In a kind of YouTube meets “Who Wants to be a Millionaire,” Siemens Medical Solutions is planning a contest to give an MR scanner to a needy community hospital.
In a kind of YouTube meets "Who Wants to be a Millionaire," Siemens Medical Solutions is planning a contest to give an MR scanner to a needy community hospital.
Behind door number 1.5T is the company's new Essenza scanner. The contest will help the company publicize the scanner, introduced only a few days ago. It's hard to imagine a better deal, or a more fitting one, given present-day realities.
Capable of doing the bread-and-butter scans but not the most advanced ones, Essenza - with its lightweight design (3.5 tons) and ultrashort bore (145 cm) - will fit in nicely at community hospitals and other small facilities. While Siemens will be more than happy to sell the no-frills workhorse, which lists for under a million dollars, to anyone, only community hospitals with 180 or fewer beds should bother applying for the freebie, and only if they do not already have an MR scanner of their own.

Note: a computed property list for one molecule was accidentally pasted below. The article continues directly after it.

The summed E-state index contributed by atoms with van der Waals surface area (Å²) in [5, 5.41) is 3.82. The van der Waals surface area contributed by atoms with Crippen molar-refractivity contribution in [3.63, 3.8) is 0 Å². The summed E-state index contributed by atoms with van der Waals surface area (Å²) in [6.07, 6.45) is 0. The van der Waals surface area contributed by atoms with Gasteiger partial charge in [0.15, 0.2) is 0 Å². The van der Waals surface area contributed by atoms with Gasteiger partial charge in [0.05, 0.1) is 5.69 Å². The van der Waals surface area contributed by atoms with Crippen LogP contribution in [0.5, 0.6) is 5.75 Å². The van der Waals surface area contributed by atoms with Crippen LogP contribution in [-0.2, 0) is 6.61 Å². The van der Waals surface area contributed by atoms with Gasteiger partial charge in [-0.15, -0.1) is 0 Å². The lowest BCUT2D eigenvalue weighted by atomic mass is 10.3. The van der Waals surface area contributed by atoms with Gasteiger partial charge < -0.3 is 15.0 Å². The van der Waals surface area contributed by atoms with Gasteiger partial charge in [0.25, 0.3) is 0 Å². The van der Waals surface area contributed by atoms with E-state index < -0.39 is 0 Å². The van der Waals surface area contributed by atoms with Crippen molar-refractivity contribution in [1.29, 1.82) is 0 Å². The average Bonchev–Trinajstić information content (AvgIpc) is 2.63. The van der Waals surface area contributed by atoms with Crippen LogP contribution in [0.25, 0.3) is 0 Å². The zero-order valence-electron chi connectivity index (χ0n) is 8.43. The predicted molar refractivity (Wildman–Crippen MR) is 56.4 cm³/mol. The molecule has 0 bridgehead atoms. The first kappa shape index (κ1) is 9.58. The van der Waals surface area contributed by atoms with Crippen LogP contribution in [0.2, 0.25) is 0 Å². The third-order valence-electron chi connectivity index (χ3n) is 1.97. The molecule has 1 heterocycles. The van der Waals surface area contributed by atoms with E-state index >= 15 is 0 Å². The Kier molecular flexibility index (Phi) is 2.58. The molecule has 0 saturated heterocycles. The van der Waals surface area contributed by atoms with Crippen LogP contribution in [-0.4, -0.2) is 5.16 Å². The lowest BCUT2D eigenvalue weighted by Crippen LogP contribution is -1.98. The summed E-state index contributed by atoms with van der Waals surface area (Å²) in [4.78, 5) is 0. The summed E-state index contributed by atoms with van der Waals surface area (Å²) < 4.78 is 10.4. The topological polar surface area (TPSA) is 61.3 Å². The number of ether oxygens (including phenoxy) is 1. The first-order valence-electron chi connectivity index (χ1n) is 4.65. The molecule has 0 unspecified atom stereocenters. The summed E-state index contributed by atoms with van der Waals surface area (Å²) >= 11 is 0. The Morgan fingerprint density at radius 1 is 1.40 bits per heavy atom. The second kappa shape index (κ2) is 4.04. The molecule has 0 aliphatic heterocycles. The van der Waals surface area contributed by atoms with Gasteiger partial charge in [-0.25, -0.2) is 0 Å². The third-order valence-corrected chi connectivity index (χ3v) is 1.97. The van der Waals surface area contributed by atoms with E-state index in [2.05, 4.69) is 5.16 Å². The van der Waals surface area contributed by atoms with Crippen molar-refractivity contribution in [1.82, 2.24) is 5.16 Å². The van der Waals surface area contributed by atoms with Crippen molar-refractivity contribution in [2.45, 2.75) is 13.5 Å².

Siemens is inviting these hospitals to display their "creativity and dedication to patient care" in videos running two minutes or less. The videos will be posted on Siemens' contest site, where they can be viewed and voted upon by the U.S. public. Voting will run from Oct. 22 through Dec. 31, and the winner will be announced in mid-January.
In making its announcement Oct. 22, Siemens cited television medical dramas "House" and "ER" as bringing clinical challenges into the homes of millions of U.S. viewers each week. Through its contest, Siemens wants to do the same for the stories of real-life small hospitals.
Over the course of the contest, Siemens will gain a good bit of publicity for itself and for its new MR scanner. Nothing wrong with that. There's no better bargain than one where everyone wins.
Twenty years after commercial MR scanners began rolling off production lines, more than 1500 U.S. hospitals still do not offer MRI services, according to Siemens estimates. Early next year, there should be at least one less.